Energy Market Update-March 2018
Edge Insights energy experts are constantly monitoring energy market conditions in order to help ensure the best possible pricing and contract terms for our clients. The following report is a snap shot of current conditions intended to help our clients stay informed of market dynamics.
Natural Gas Market Overview:
A warm up for a majority of the country has slowed the withdrawals from natural gas storage over the last couple of weeks. The expectations for end of heating season storage level have increased, which helped to maintain low market prices. Looking forward, shale gas production may be adequate to refill storage before next winter, but is off-set by the ever increasing demand for LNG and Mexico pipeline exports.
- Short term; 3 to 4 week forecasts shows a warming for the south stretching to New England. The absence of extreme cold in the near term pricing, will be bearish on short term market pricing. (outlook map on right)
Bullish: (higher prices)
- Natural gas storage levels will be well below the 5 year average by spring. Production levels are high, but may need to increase if we encounter a warmer than average summer. If prices remain at the current low market, storage injections would be weak due to gas demand versus coal for electric generation.
Natural Gas Storage Update:
The storage report for week ending 2/23 shows a withdrawal of 78 Billion Cubic Feet (Bcf). This puts levels at 18.1% below the 5-year average by 372 Bcf, and 680 Bcf below last year at this time. Current percentage of total capacity is now at 38.5% with 6 weeks of heating season remaining.
The intensely cold bomb cyclone weather event in early January resulted in record levels of U.S. natural gas demand and elevated wholesale natural gas and power prices around the country. A constrained natural gas pipeline network led to a significant increase in oil-fired and dual-fuel generation in New England and New York and, to a lesser extent, in the Mid-Atlantic.
During the cold weather spanning the end of December to early January, oil use jumped from almost nothing to a high of 36% of the daily generation mix on the ISO New England (ISO-NE) system and 9% on the PJM system covering an extended Mid-Atlantic region. On New York ISO’s (NYISO) system, the output of dual-fuel generators, most of which are natural gas generators that can switch to oil, and other fossil fuel generators rose significantly. Coal generation also increased substantially in PJM.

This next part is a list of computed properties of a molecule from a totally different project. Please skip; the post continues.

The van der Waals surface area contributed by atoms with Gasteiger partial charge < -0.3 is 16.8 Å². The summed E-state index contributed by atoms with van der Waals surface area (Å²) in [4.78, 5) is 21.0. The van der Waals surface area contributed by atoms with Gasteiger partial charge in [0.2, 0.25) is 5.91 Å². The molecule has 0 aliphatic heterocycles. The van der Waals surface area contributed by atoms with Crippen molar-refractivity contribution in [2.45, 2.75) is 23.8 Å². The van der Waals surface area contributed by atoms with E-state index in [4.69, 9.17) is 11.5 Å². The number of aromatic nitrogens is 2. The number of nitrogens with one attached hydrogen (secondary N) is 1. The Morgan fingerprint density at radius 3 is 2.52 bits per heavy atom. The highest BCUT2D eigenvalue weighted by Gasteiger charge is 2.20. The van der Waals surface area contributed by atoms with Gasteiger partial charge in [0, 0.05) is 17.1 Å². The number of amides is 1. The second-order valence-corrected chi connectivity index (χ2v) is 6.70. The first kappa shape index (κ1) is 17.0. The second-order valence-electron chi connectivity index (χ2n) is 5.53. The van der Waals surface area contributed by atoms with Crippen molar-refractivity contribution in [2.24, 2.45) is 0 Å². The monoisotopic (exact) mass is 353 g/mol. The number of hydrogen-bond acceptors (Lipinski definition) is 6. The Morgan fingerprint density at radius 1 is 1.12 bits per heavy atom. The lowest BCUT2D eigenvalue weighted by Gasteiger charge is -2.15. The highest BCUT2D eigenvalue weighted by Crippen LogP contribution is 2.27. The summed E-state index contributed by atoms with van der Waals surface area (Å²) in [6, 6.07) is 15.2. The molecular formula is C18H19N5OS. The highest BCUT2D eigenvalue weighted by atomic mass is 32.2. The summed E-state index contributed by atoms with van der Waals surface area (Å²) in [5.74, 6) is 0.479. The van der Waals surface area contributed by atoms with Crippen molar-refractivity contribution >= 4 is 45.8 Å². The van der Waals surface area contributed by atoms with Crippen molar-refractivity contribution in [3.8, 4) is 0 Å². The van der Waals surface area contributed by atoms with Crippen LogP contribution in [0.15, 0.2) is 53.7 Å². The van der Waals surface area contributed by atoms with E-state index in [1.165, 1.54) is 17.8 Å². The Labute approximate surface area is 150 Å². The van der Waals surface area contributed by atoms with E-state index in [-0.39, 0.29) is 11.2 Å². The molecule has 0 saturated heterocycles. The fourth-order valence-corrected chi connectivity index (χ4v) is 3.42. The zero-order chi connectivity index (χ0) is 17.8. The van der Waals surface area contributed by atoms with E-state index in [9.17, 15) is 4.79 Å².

Day-ahead daily average peak-period power prices for January 5, 2018, one of the coldest days of the weather event, reached $247 per megawatt hour (MWh) in New England and New York and $262/MWh in the Mid-Atlantic, compared with $30-$50/MWh average prices in the preceding six weeks. These prices were far lower than the $440-$680/MWh peaks seen during the polar vortex event in January 2014 despite natural gas prices that spiked higher this year than in 2014.
Day-ahead natural gas spot prices for January 5, 2018, reached $83.75 per million British thermal units (MMBtu) in New England, $140.25/MMBtu in New York, and $96.07/MMBtu in the Mid-Atlantic, compared with $3-$5/MMBtu average prices in the preceding six weeks. These prices exceeded January 2014 polar vortex prices by about $4-20/MMBtu.
Power markets in the Northeast and Mid-Atlantic have become more reliant on natural gas over the past several years following the retirement of electricity generators using fuels other than natural gas. However, the relative moderation in power price spikes during this year’s cold snap—despite higher natural gas prices—reflects a host of market rule changes and winter preparedness actions taken by the region’s grid operators to improve winter reliability.
Short contract ranks good as we near the shoulder months of spring, while long term contracts continues at a good to excellent.
The market opportunity is a ranking of how we perceive timing of contract purchases or hedging natural gas or electric.
Information provided by the Energy Division of Edge Insights, Inc.